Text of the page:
First Russia Bans GMOs, Now a Junk Food Tax Could be Next

Food and Diet

Californians and Russians must think alike. The U.S. state recently considered reinstating a soda tax, and now Russian government officials are thinking of adding soda, potato chips, and palm oil to a list of excisable goods. The measure would be part of a plan to promote a healthier diet for Russians as well as boost tax revenues.

This new suggestion, along with a recent ban on GMOs, is a move that Russia officials hope will create a healthier population (and of course…more money for the government). Both decisions have been supported by the Russian Ministry of Agriculture. The latest proposal could also include foods with excessive fat or sugar content – all tied to obesity in the U.S.

A recent decades-long study, including over 33,000 Americans, has proven the consumption of sugary beverages like soda interferes with genes and helps to cause obesity. Sugary, fatty, processed foods do the same. Russia’s move to tax these goods isn’t a new approach, but is growing more popular.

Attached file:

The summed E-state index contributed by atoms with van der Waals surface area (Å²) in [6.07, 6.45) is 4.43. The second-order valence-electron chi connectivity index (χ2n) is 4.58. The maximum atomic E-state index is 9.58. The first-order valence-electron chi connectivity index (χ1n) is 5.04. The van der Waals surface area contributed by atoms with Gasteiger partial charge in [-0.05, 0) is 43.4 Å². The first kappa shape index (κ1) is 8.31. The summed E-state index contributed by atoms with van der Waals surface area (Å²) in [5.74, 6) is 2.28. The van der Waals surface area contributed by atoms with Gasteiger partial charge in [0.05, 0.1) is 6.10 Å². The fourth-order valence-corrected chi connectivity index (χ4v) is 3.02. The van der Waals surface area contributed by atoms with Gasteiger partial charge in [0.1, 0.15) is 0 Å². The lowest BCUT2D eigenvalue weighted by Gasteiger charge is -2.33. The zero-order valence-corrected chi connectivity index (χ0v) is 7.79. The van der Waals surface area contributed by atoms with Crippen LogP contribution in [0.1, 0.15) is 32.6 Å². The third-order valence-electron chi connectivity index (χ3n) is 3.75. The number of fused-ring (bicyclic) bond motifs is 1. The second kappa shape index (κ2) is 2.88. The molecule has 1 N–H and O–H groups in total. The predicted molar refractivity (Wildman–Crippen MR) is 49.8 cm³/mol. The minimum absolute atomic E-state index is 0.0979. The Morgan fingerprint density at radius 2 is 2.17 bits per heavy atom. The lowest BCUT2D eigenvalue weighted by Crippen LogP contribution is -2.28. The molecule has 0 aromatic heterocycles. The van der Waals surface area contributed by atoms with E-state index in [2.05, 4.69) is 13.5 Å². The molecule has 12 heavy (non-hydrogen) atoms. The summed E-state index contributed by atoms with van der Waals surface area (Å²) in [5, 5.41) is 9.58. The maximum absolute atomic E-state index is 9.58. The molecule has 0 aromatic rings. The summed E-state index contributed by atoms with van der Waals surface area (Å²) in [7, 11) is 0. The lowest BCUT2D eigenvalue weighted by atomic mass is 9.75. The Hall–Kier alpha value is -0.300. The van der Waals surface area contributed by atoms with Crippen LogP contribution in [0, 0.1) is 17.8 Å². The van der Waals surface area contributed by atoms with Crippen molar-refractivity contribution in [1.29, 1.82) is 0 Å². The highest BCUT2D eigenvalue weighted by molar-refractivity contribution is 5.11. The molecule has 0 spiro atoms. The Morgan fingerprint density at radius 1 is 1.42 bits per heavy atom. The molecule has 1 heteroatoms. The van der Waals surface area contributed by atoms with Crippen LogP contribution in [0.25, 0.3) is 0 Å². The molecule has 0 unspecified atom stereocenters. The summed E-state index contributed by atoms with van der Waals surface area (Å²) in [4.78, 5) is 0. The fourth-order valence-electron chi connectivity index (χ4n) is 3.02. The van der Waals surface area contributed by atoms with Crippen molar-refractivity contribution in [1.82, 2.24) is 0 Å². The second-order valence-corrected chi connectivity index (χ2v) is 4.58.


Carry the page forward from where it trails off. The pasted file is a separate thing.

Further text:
Many in the US may think a junk food tax seems extreme, but it could actually help to promote different food choices. Currently 50-60% of all Russians are overweight and their health care costs, like those for an overweight US population, are rising.

The World Health Organization has even admitted eating sugary food and consuming sugary beverages leads to obesity and many health problems such as heart disease, costing nations billions in health care.

As RT reports:

“Russian soft drink manufacturers have called the proposal unacceptable. A new tax will have a negative financial impact on soda producers and lead to job cuts, according to the head of their trade body Dmitry Petrov.”

The head of Russia’s trade, Dmitry Petrov, says a soda tax will lead to job cuts, but palm oil is actually first on the list to be taxed – possibly starting as early as July 1 of this year with a tax of $200 per ton. Palm oil consumption is linked to higher risk of cardiovascular disease. Other foods to be taxed are still being decided upon.


The Sacramento Bee